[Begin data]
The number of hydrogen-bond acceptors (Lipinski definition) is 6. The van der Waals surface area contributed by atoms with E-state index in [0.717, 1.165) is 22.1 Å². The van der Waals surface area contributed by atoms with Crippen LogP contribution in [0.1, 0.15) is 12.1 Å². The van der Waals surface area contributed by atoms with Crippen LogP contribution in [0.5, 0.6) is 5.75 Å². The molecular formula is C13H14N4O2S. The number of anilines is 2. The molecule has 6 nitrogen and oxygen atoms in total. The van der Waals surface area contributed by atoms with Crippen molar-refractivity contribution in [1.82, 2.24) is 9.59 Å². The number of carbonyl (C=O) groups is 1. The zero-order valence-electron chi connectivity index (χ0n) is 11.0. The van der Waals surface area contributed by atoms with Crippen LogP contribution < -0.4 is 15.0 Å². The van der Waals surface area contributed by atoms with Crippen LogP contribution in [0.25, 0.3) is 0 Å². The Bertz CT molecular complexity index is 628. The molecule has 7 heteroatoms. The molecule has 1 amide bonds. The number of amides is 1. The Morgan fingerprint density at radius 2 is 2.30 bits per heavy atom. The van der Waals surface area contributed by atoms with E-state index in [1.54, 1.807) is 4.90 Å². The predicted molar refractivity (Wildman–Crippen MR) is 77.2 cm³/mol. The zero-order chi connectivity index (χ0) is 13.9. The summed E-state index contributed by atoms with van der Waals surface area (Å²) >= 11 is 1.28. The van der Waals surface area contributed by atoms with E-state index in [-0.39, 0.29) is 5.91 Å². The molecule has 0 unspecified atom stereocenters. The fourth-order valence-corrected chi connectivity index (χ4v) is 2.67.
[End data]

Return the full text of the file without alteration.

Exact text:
The number of hydrogen-bond acceptors (Lipinski definition) is 6. The van der Waals surface area contributed by atoms with E-state index in [0.717, 1.165) is 22.1 Å². The van der Waals surface area contributed by atoms with Crippen LogP contribution in [0.1, 0.15) is 12.1 Å². The van der Waals surface area contributed by atoms with Crippen LogP contribution in [0.5, 0.6) is 5.75 Å². The molecular formula is C13H14N4O2S. The number of anilines is 2. The molecule has 6 nitrogen and oxygen atoms in total. The van der Waals surface area contributed by atoms with Crippen molar-refractivity contribution in [1.82, 2.24) is 9.59 Å². The number of carbonyl (C=O) groups is 1. The zero-order valence-electron chi connectivity index (χ0n) is 11.0. The van der Waals surface area contributed by atoms with Crippen LogP contribution < -0.4 is 15.0 Å². The van der Waals surface area contributed by atoms with Crippen LogP contribution in [0.25, 0.3) is 0 Å². The Bertz CT molecular complexity index is 628. The molecule has 7 heteroatoms. The molecule has 1 amide bonds. The number of amides is 1. The Morgan fingerprint density at radius 2 is 2.30 bits per heavy atom. The van der Waals surface area contributed by atoms with E-state index in [1.54, 1.807) is 4.90 Å². The predicted molar refractivity (Wildman–Crippen MR) is 77.2 cm³/mol. The zero-order chi connectivity index (χ0) is 13.9. The summed E-state index contributed by atoms with van der Waals surface area (Å²) >= 11 is 1.28. The van der Waals surface area contributed by atoms with E-state index in [-0.39, 0.29) is 5.91 Å². The molecule has 0 unspecified atom stereocenters. The fourth-order valence-corrected chi connectivity index (χ4v) is 2.67.